Secrets of Scientology

By Megan Plumsteadfeature

Mental Health awareness week has just come to a close in Brighton and with it the end of the small bursts of protests from Scientologists.

The protesters sprung up outside the Brighton Dome on a Tuesday afternoon during a mental health conference which was attended by young people with mental issues.

They were from East-Grinstead’s Citizens’ Commission on Human Rights, which is linked to the Church of Scientology and where the former global headquarters was located. They were protesting in agreement with Scientologys opinions on psychiatric care and psychology.

Protesters are nothing new around Brighton, with the city being home to such a wide variety of different cultures and backgrounds. It has become known for its gift of giving people the freedom to share there beliefs and opinions on controversial topics, through festivals such as Gay Pride or the countrywide mass ‘sleep-out’ protest.

However so little is really understood about Scientology that the small Dome protest drew attention and begs the question, just how big is Scientology in Brighton?

And is it just a passing fad or is it here to set up residence?

Scientology has been called a ‘dangerous cult’ by the Great-Grandson of its founder, ‘a new-age wonder religion’ by the likes of Tom Cruise and a’ money grabbing organisation’ by sites such as ‘Anonymous’ on the internet, but whatever your opinion, there is no doubt that it is one of the most controversial religious movements to have crept up on us in the 20th century. Currently active worldwide in countries such as the US, Australia, South Africa and New Zealand, it was set up by a science fiction writer, L. Ron Hubbard, in 1953, who himself has stated  he wanted to ‘set up a religion for financial gain’.  The very fact that it is called a religion sparks argument and debate among people, yet still the beliefs and views Scientologists hold are relatively unknown.

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Protesters against Scientology often wear masks.

Based upon the idea that humans are immortal, spiritual beings called ‘Thetans’ and the body is just a physical host, scientology uses a process called ‘auditing’ to help people reach a stage of ‘enlightenment’.

It calls itself ‘the religion that helps’ and claims to ask you to accept nothing on faith alone, instead it will provide the answers for you. At a price.

Scientology has been widely criticised for charging its members and withholding information about aspects of their beliefs until a certain amount of money has been paid by an individual into the organisation.  There are different stages of the scientology auditing process but a rough indication of prices to reach the first level was estimated to be $33,000.

Scientology is regularly called a ‘cult’ by those who oppose it and rumours of brainwashing and physical assault have circled and caused it to have a very divisive reputation.

A book of memoirs titled ‘Beyond Belief’ was released by Jenna Miscavige Hill, who is the niece of Scientology church leader, David Miscavige, telling the story of her harrowing escape. In the book she offers insight on the inner workings of the religion and deeply disturbing details of her life. David Miscavige is at the centre of most of the physical abuse conspiracies that surround Scientology and has been portrayed as the ‘bad guy’ who acts as a dictator and has overtaken the religion.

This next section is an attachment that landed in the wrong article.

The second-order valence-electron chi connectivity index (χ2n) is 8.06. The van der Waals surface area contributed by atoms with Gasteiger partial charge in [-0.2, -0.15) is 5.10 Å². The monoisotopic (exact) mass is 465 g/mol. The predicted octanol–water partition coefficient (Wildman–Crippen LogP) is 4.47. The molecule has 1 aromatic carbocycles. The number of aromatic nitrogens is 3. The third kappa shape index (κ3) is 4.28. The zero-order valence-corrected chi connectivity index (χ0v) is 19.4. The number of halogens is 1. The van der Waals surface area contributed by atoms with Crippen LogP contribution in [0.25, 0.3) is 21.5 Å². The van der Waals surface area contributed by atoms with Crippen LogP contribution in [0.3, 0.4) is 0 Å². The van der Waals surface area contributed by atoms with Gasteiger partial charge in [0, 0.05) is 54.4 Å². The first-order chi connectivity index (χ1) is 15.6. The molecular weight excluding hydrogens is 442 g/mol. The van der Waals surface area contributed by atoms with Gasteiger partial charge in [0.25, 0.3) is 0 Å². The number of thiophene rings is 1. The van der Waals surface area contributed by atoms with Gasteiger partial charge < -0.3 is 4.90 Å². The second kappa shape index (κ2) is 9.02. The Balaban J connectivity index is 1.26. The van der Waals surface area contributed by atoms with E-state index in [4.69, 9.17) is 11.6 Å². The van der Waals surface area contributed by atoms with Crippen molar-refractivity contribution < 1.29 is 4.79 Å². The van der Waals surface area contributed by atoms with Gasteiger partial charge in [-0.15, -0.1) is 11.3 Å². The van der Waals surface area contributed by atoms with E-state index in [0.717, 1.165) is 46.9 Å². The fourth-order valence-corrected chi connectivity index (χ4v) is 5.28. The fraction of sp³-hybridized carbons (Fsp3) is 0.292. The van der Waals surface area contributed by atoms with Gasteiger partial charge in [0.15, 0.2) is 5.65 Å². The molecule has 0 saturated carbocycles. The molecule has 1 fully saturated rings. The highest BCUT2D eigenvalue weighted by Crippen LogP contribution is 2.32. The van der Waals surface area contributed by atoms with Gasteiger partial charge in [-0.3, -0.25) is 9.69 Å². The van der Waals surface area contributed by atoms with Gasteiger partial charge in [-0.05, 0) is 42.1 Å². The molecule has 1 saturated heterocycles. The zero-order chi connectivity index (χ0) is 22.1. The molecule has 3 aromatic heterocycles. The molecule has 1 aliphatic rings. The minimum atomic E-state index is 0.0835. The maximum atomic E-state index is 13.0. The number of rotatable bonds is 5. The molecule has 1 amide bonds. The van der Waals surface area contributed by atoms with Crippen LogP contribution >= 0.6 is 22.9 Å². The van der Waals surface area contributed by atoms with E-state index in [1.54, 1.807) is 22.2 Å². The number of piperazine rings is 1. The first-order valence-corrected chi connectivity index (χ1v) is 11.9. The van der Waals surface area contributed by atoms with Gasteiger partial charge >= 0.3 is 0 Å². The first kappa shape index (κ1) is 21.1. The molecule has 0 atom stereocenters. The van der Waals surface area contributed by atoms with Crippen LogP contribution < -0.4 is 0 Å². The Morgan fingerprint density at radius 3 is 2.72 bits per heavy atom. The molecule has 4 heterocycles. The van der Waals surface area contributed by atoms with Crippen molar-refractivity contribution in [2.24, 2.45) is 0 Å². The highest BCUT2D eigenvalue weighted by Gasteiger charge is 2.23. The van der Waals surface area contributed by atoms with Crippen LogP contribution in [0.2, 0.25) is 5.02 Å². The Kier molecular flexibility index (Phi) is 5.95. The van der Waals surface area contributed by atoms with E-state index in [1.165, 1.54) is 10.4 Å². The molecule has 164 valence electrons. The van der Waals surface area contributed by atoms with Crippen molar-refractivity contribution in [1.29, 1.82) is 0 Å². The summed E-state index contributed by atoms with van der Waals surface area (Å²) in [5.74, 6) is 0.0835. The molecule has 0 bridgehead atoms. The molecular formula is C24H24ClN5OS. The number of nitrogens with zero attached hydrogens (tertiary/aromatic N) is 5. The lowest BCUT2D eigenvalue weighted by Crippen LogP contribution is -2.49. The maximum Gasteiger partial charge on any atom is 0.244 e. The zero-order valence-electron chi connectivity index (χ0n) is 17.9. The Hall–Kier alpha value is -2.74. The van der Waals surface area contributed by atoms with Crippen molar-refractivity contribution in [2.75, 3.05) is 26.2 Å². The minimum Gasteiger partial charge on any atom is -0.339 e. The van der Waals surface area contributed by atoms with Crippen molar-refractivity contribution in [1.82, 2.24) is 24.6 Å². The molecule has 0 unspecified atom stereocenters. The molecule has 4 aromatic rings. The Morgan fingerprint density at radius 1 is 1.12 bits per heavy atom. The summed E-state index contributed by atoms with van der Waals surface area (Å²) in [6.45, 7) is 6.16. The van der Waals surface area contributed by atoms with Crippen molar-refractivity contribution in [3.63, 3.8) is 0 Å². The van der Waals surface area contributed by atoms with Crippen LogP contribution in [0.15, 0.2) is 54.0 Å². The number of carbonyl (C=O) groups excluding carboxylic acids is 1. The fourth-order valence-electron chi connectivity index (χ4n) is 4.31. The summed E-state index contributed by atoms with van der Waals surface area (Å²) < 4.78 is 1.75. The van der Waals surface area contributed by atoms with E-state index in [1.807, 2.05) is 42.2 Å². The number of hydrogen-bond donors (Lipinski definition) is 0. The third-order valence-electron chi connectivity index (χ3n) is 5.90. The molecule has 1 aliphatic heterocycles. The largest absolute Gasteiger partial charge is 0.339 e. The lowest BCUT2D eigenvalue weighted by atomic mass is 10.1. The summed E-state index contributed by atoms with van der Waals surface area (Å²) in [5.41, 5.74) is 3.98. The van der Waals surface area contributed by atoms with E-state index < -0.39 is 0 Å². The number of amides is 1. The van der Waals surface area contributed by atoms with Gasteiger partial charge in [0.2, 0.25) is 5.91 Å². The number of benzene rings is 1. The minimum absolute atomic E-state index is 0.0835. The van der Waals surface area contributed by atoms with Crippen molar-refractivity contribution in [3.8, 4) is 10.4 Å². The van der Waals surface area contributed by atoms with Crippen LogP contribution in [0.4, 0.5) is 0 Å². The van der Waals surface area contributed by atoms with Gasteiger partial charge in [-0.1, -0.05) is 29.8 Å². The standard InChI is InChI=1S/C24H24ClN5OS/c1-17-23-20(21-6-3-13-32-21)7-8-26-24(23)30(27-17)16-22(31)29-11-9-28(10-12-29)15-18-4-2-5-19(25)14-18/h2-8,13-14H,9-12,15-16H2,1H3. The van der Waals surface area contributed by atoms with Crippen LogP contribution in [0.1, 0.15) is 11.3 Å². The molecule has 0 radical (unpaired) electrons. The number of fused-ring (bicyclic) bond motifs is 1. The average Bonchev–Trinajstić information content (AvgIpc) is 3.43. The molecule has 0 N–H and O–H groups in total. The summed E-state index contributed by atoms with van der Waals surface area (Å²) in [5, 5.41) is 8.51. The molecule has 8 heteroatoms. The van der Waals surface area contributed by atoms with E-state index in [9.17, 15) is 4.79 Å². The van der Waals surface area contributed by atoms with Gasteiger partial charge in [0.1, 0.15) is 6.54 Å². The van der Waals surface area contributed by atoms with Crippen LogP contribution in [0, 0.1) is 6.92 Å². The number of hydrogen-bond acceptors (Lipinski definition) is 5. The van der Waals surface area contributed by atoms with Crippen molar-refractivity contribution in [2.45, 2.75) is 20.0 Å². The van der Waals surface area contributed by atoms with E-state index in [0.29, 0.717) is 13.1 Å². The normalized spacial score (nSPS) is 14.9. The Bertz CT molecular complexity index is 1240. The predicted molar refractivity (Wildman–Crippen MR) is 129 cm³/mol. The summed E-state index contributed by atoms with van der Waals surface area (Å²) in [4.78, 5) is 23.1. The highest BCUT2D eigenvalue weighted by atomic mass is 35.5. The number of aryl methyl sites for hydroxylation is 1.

Scientologists’ views on mental health however may take the lead in its growing list of controversial ideas, certainly within the UK. It is publically and occasionally heatedly against both psychiatry and psychology, taking L. Ron Hubbard’s views, and claiming that it is a barbaric and abusive practice, believing that the brain and the mind are two separate entities. They claim mental health practitioners are damaging the spiritual being. They are outspoken in their disproval of anti-depressants and other psychiatric drugs making Scientologists the enemy of many in the medical field.

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A Scientology protest against psychiatric practices.

The tragic story of Elli Perkins, who was stabbed 77 times in 2003 by her mentally ill son, brought publicity to Scientologists’ views on anti-psychotic medicines. Elli Perkins had been an active and high ranking Scientologist and was advised to treat her son, Jeremy Perkins, who has since been diagnosed with severe schizophrenia, by giving him vitamins instead of seeking medical advice from psychiatrists. Her death resulted in widespread outrage at the church with the general consensus being that her violent murder could have been avoided if her son had received professional help.

It is also not well regarded amongst MP’s and the UK Governments’ 1971 official report into Scientology was heavily critical of the organisation.

Despite this, Scientology does appear to be popular among big influential celebrities in America, including Will Smith, Tom Cruise and John Travolta. Does having money to burn perhaps make a difference in your view of this religion?

Currently in Brighton and Hove there is one church of Scientology located in North Street, Brighton. Scientology claims to have 118’000 members in the UK but the 2001 Census of England And Wales gave a figure of 1’781 Scientologists. Quite a dramatic difference and one might wonder why how this error in figures could occur.

Due to Scientology being such a secretive and challenging to penetrate religion it is difficult to prove or dispel the rumours surrounding it, especially when they refuse to comment to reporters. However it is working hard to make itself a key player in society known for many different, sometimes highly controversial, reasons and people are beginning to wonder, whether there is ever really smoke without a fire.

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